Perfect for a new generation of Alexander and the Terrible, Horrible, No Good, Very Bad Day readers, this charming story about a grumpy cat gently shows how far a little sharing can go.

Bernice is having a truly rotten time at her friend’s birthday party. First, everyone else gets a piece of cake with a frosting rose. But not Bernice. Then, everyone else gets strawberry-melon soda. Bernice gets the prune-grapefruit juice. And it’s warm. The last straw is the one lousy (squished) candy she gets from the piñata. So when the balloons arrive, Bernice knows just what she has to do: grab them all. And then, poor cross Bernice gets carried up, up, and away. Luckily, she figures out just how to make her way back down to the party…and she brightens lots of other animals’ days on her way.

Hannah Harrison’s gorgeous animal paintings come alive in her second picture book. Her “exceptionally polished” debut, Extraordinary Jane, received starred reviews from Kirkus, Publisher’s Weekly, and School Library Journal.

My Love is For You book
#8
My Love is For You
Written by Susan Musgrave and illustrated by Marilyn Faucher
board book
Recommend Ages: 0-2
Thoughts from B is for Bookworm

This book is breathtaking! I love the creative vocabulary and word choice to describe a parent’s love. To top it all off, the illustrations are absolutely gorgeous!

Celebrated poet Susan Musgrave weaves the purity, strength and sweetness of love with simple joys from nature experienced through the seasons. Marilyn Faucher’s vibrant illustrations are a lovely complement to Musgrave’s prose, and together these elements introduce babies and toddlers to the delight of cold summer plums, a shower of cherry blossom petals and the endlessness of love. A perfect read-aloud, this poetic board book will foster warmth and closeness with the littlest ones in your life.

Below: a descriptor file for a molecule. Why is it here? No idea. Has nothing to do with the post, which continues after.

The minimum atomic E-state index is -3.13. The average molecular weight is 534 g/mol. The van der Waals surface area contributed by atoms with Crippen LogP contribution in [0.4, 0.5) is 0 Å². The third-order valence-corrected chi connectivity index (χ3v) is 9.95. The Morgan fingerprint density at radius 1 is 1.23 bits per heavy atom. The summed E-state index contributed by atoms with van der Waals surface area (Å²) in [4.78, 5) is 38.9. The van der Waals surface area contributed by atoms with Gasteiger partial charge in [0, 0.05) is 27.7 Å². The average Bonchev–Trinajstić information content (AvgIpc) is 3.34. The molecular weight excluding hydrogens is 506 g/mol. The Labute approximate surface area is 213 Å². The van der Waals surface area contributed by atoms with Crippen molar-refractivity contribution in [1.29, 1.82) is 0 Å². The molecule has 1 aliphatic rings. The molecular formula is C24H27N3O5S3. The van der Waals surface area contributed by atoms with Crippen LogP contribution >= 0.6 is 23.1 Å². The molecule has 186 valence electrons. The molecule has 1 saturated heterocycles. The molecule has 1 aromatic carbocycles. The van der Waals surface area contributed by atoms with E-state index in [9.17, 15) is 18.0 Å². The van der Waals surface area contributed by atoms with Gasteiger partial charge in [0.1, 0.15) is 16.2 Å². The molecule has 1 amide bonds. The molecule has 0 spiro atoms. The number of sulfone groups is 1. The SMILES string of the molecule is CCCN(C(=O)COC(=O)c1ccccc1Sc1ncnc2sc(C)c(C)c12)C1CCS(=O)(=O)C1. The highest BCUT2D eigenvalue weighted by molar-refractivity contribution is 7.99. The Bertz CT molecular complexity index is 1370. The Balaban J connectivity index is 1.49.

Somebody Loves You Mr. Hatch book
#9
Somebody Loves You Mr. Hatch
Written by Eileen Spinelli and illustrated by Paul Yalowitz
picture book
Recommend Ages: 3-7
Thoughts from Grammy

This book has such a powerful message about the difference a simple act of kindness can make. There are so many of these small, simple acts in the story and they each affect the receiver in profound ways, but none more profoundly than Mr. Hatch, a lonely old man at the beginning of the story, and someone entirely different at the end. Mr. Hatch’s loneliness is relatable to people of all ages; we see ourselves in his shyness and the difficulty he has in reaching out to others. When he receives a gift and a cryptic love note, it gives him confidence and motivates him to connect with the people around him. Empathy is another strong theme in the book. Not only do we feel for Mr. Hatch in his loneliness, but, along with Mr. Hatch, we feel for the newsstand man and the butcher in their difficulties. Reading this story together can facilitate conversations about who we might know that could use a little lift, or maybe some brownies!

One wintry day, a postman delivers a mysterious package with a big pink bow to a lonely man named Mr. Hatch. “Somebody loves you,” the note says. “Somebody loves me!” Mr. Hatch sings as he dusts his living room. “Somebody loves me!” Mr. Hatch whistles as he does his errands in town. “But who,” Mr. Hatch wonders, “could that somebody be?” After some time, Mr. Hatch discovers just who his secret admirer is and, in doing so, enjoys the biggest surprise of his life!

We're All Wonders book
#10
We're All Wonders
Written and illustrated by R. J. Palacio
picture book
Recommend Ages: 4-8
Thoughts from B is for Bookworm

This book is a picture book based off of the chapter book, “Wonder.” I love the message of this book, that when we look with kindness, we will notice we are all wonders. I think this is a fantastic book to use to talk about people that are different than us, whether that be because of a disability, race, color, religion, or personality, and how everyone is unique and special. This book also talks about bullying, and how it can be hurtful.